Oh Lydia, how I love chipotles in adobo! And how I wince every time someone pronounces it "chipolte!" I will definitely try this meatball recipe - I even bought epazote on my last trip to Penzey's - and adding Greek yogurt sounds deliciously tangy. The meatballs are in my comfort zone, since you form and bake them like cookies! The chipotle-sweet potato soup recipe is calling to me, too...Thanks!

I love chipotle peppers in adobo. I always mean to keep some on hand, but they seem to go from my pantry quickly. I didn't know they would last a few months though! I am stoked.

Ooh yum. Officially hungry now.

Yum! Chipotle is as fave of ours.
Those tv chefs like to add extra letters and syllables to the words. Paprika too. :)

Thank-you, thank-you so much on the tip on storing the opened can in an airtight container not to mention and freeze. I have always felt like I had plan several meals to use up the whole can.

Thank you for introducing me to chipotles in adobo! It's amazing how a touch of that sauce can liven up any number of dishes. Cachepot is definitely on my top ten list of words I love to say because they sound good.

Nate, I think the flavor of chipotles is addictive (in a good way).

Pam, that's a great idea for storing chipotles. I'm going to try it.

Alta, turkey can be so bland. I love creating meatballs that have lots of flavor. I think you'll like these.

Carol, I go through phases where I'm making a lot of things with chipotles. Then, for a while, everything starts to taste the same, so I hide them in the back of the fridge. After a few months, I'm back on the chipotle bandwagon.

TW, you know chipotles have gone mainstream when I can find them in the market in our village. I love using a bit of the sauce in mayonnaise and slathering that on chicken sandwiches.

Judy, yes, "chipolte" -- poor mispronounced peppers! But they are so darned delicious.

Katerina, definitely don't toss the leftovers. They will last for many months as long as they're in the adobo sauce.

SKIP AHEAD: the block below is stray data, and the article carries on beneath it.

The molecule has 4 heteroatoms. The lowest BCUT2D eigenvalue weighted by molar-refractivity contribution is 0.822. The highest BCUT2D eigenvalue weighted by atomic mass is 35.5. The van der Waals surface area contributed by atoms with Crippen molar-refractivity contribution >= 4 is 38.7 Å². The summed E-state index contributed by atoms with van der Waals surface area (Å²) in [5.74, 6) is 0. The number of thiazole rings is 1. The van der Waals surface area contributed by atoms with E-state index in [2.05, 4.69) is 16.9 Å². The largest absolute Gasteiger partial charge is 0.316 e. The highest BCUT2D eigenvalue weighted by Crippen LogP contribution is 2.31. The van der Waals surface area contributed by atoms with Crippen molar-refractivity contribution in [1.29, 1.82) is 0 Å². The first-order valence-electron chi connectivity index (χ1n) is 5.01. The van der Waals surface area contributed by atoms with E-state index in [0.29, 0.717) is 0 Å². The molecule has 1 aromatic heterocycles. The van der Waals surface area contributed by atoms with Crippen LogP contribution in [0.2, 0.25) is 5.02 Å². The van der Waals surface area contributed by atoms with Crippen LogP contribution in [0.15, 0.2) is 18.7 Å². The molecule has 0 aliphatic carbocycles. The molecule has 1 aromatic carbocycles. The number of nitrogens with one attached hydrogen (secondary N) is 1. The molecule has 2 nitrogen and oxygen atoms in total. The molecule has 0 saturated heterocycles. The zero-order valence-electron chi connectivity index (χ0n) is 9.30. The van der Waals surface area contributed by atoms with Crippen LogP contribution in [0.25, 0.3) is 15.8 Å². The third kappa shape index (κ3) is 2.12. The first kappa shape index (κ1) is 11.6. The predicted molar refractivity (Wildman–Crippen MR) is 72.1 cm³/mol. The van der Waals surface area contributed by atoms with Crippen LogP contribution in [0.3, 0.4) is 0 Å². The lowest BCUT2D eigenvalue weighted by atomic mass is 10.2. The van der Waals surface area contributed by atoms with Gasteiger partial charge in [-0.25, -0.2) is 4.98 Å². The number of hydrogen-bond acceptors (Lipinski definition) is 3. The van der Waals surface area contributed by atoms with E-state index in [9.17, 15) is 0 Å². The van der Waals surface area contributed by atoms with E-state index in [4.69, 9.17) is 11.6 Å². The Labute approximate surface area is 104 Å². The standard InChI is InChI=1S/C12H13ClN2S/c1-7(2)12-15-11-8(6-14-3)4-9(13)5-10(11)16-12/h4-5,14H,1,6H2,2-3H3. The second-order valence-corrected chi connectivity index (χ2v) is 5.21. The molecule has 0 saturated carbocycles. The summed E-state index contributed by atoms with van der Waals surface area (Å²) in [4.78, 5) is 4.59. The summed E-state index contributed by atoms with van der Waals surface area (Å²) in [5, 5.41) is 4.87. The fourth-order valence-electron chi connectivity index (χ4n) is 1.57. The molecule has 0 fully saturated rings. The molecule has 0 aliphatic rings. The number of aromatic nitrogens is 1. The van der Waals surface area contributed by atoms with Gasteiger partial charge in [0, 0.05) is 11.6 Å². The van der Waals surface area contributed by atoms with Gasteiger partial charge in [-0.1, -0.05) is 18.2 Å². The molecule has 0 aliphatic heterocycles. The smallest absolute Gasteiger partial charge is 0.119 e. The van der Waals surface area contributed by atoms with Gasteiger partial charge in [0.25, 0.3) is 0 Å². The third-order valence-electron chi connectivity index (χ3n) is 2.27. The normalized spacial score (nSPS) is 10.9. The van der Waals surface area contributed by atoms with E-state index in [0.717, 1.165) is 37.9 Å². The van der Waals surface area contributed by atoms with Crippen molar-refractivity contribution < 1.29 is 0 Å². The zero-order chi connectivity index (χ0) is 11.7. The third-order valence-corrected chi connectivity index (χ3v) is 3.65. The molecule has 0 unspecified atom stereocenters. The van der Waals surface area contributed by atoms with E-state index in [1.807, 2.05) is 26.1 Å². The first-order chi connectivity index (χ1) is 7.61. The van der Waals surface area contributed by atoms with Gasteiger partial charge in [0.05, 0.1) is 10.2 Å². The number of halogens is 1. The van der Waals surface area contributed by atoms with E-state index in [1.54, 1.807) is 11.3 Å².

Maris, these meatballs are pretty good when they're cold, too (i.e., perfect for snacking).

Natashya, I know exactly what you mean. It drives me crazy.

Kim, I used to feel the same way. Then one day I discovered some chipotles in their adobo sauce, in a plastic container in the back of my fridge. I realized they'd been there for many months -- and were perfectly fine. Voila!

Lucia, thanks for bringing cachepot to our dinner table. It's one of my favorite words, too.

I love love love chipotle peppers in adobo. Thank you for this recipe!

that is absolutely lovely - how can you not like chipotle and turkey and meatballs...all in one? i've got to try seasoning my meatballs with chipotle next time i whip some up.

Chipotles are, to me, survival food! And my leftover turkey meatballs are in the fridge -- too bad I didn't have this recipe 4 days ago! Oh well - next time.

Ah, meatballs... reminds me of our lunch together last fall. Still trying to take your photography tips and apply them to my own blog photos, but I have a long way to go. The first time I used chipotle peppers I added too much and the dish was way too hot. Live and learn! Thanks for another great recipe.

Striving Bean, you're welcome! Hope you enjoy these meatballs. I love 'em.

Krissy, turkey can be so flavorless. The chipotles really brighten them up.

Toni, when I think about all of the years I wasted not knowing about chipotles... I'm making up for lost time now!

Janice, I haven't gotten turkey meatballs out of my system yet. Next time we have lunch, let's try these.

These look really good! I love chipotle peppers in adobo but somehow never liked turkey, so I think this is the perfect excuse to change that!

These are great! Just one serious caution, make sure all turkey ingredients are throughly cleaned from the ice cream scoop - check underneath the release.
Thanks

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  • My name is Lydia Walshin. From my log house kitchen in rural northwest Rhode Island, I share recipes that use what we keep in our pantries, the usual and not-so-usual ingredients that spice up our lives.